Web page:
The Home Office refused the application in September 2021, saying Ms Santos failed to provide sufficient evidence of her relationship with her partner.
That same month, she submitted an administrative review to challenge the refusal, along with additional documents to prove the relationship – but she is yet to receive a response eight months on.
Ms Santos said that as a result of the delay they have been unable to travel to the Philippines to visit her family, nor to Portugal to get medical treatment for a skin problem Jina has.
“It’s very frustrating. I don’t know when they will give the decision. I want to visit my family in the Philippines. My brother is going to have an operation soon and I want to see him before he has it," elle a dit.
“My daughter doesn’t understand why she can’t travel. She’s sad. We can’t travel as a family. She says she’s British. She only speaks English, no other language.”
The Battersea resident added: “It feels like we’ve been forgotten. I know there is a crisis in Ukraine, but they can’t just drop everything else. Covid was their excuse; now it’s because of Ukraine. It’s just too much for us.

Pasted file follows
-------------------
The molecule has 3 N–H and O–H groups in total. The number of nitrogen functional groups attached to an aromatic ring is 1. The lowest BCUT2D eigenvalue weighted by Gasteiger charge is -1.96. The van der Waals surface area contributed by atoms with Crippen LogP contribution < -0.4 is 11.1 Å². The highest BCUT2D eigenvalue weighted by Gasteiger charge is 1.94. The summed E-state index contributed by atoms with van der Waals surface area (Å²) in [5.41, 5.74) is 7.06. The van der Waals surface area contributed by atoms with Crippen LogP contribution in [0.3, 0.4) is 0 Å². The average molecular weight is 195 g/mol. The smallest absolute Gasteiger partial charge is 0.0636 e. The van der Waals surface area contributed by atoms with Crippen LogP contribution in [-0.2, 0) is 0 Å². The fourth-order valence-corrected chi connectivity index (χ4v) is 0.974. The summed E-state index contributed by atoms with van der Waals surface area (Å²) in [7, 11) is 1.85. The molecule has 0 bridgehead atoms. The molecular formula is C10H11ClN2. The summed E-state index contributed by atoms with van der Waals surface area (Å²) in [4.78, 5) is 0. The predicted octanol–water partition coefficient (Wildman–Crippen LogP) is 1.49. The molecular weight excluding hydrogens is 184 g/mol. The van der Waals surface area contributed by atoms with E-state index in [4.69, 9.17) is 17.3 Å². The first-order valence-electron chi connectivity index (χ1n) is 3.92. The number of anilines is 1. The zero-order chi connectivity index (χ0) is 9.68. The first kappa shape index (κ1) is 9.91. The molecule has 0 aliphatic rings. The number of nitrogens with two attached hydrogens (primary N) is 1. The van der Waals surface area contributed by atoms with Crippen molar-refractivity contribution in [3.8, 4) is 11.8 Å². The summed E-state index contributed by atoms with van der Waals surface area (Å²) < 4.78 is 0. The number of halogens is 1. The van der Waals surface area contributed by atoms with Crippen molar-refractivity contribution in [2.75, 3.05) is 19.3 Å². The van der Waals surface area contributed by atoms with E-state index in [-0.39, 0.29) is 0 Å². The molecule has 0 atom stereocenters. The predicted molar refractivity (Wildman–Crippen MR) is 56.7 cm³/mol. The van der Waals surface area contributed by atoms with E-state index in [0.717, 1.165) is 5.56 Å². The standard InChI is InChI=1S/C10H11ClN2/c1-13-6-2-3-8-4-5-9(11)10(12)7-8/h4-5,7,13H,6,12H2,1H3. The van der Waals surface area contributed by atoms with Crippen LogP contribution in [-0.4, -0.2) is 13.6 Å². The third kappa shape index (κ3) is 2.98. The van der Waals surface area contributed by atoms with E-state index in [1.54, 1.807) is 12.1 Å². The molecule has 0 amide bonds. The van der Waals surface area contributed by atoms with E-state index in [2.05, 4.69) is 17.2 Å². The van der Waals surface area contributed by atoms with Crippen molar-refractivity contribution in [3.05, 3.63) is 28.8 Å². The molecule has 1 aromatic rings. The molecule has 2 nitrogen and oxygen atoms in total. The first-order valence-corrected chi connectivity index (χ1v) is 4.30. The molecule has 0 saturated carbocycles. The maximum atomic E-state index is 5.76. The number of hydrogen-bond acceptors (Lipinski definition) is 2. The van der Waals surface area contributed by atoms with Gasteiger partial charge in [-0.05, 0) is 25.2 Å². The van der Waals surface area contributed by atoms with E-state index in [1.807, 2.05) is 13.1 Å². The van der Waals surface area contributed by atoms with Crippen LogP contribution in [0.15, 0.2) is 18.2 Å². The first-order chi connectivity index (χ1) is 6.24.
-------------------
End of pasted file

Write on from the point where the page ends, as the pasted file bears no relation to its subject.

“I do a very stressful job caring for elderly people, and I have this on top of that, as well as a difficult financial situation. We don’t deserve this kind of treatment from the Home Office.”
Andreea Dumitrache, spokesperson for pressure group the3million, mentionné: “It’s incredibly worrying that even EU citizens who applied before the deadline are left in limbo, unable to go on with their lives, as we were all promised.
“Delays have serious consequences for people. Jobs are threatened and opportunities lost. Many don’t even try to travel due to fear and those who take the risk face difficulties and hostility when returning. Housing can be more difficult to secure.
“Not having a secured immigration status often leads to anxiety about accessing healthcare, as people are liable to be charged by the NHS if their application is refused.”
Ms Dumitrache called on the government to “properly resource” the EU settlement scheme and process applications “efficiently and fairly”.
Alec Herron of the charity Settled echoed his concerns, en disant: “These are people who were promised nothing would change for them after Brexit. pourtant, we know of people who while waiting for a response have been discriminated against while trying to access services, such as mortgages, or have been victims of wrong decisions, sometimes made by potential employers and landlords, due to misinformation or lack of understanding about the rights of EU citizens in the UK.”
Un porte-parole du ministère de l'Intérieur a déclaré: “We apologise to Mr Mohamed for the delays in processing his application which we are working urgently to resolve.
“The EU settlement scheme has been an overwhelming success, avec plus de 5.8 million grants of status made. We are currently dealing with the unprecedented demand from EUSS applications and are working to process applications as quickly as possible”.